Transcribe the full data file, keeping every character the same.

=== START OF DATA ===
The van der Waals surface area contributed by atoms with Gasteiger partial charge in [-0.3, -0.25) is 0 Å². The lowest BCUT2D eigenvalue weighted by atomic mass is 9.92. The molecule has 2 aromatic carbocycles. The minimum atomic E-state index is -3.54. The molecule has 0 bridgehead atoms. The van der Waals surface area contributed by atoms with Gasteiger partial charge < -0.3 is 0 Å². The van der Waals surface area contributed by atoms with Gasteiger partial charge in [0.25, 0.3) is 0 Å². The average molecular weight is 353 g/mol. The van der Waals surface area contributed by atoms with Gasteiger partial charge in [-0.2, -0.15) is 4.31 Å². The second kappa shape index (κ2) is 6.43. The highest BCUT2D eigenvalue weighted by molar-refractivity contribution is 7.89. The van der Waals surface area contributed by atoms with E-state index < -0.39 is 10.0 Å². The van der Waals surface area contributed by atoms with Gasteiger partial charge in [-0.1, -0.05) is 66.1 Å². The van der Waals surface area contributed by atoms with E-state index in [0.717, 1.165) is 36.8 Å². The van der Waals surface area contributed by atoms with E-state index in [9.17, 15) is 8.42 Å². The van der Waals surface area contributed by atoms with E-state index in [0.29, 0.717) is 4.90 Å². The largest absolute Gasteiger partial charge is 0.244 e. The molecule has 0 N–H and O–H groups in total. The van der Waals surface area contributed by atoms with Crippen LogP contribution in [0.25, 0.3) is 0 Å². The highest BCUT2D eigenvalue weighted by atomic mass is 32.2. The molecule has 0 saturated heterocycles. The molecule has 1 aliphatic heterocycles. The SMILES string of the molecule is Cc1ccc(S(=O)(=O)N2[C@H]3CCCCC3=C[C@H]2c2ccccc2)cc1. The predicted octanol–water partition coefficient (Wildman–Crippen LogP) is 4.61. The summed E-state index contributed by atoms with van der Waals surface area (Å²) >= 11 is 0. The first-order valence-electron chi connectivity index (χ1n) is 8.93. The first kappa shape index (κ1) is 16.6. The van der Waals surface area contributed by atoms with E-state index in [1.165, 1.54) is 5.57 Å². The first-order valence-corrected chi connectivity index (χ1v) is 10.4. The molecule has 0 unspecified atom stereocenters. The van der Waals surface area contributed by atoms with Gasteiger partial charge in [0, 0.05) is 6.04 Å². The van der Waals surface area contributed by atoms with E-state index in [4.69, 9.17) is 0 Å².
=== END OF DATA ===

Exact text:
The van der Waals surface area contributed by atoms with Gasteiger partial charge in [-0.3, -0.25) is 0 Å². The lowest BCUT2D eigenvalue weighted by atomic mass is 9.92. The molecule has 2 aromatic carbocycles. The minimum atomic E-state index is -3.54. The molecule has 0 bridgehead atoms. The van der Waals surface area contributed by atoms with Gasteiger partial charge < -0.3 is 0 Å². The van der Waals surface area contributed by atoms with Gasteiger partial charge in [0.25, 0.3) is 0 Å². The average molecular weight is 353 g/mol. The van der Waals surface area contributed by atoms with Gasteiger partial charge in [-0.2, -0.15) is 4.31 Å². The second kappa shape index (κ2) is 6.43. The highest BCUT2D eigenvalue weighted by molar-refractivity contribution is 7.89. The van der Waals surface area contributed by atoms with E-state index < -0.39 is 10.0 Å². The van der Waals surface area contributed by atoms with Gasteiger partial charge in [-0.1, -0.05) is 66.1 Å². The van der Waals surface area contributed by atoms with E-state index in [0.717, 1.165) is 36.8 Å². The van der Waals surface area contributed by atoms with E-state index in [9.17, 15) is 8.42 Å². The van der Waals surface area contributed by atoms with E-state index in [0.29, 0.717) is 4.90 Å². The largest absolute Gasteiger partial charge is 0.244 e. The molecule has 0 N–H and O–H groups in total. The van der Waals surface area contributed by atoms with Crippen LogP contribution in [0.25, 0.3) is 0 Å². The highest BCUT2D eigenvalue weighted by atomic mass is 32.2. The molecule has 0 saturated heterocycles. The molecule has 1 aliphatic heterocycles. The SMILES string of the molecule is Cc1ccc(S(=O)(=O)N2[C@H]3CCCCC3=C[C@H]2c2ccccc2)cc1. The predicted octanol–water partition coefficient (Wildman–Crippen LogP) is 4.61. The summed E-state index contributed by atoms with van der Waals surface area (Å²) >= 11 is 0. The first-order valence-electron chi connectivity index (χ1n) is 8.93. The first kappa shape index (κ1) is 16.6. The van der Waals surface area contributed by atoms with E-state index in [1.165, 1.54) is 5.57 Å². The first-order valence-corrected chi connectivity index (χ1v) is 10.4. The molecule has 0 unspecified atom stereocenters. The van der Waals surface area contributed by atoms with Gasteiger partial charge in [0, 0.05) is 6.04 Å². The van der Waals surface area contributed by atoms with E-state index in [4.69, 9.17) is 0 Å².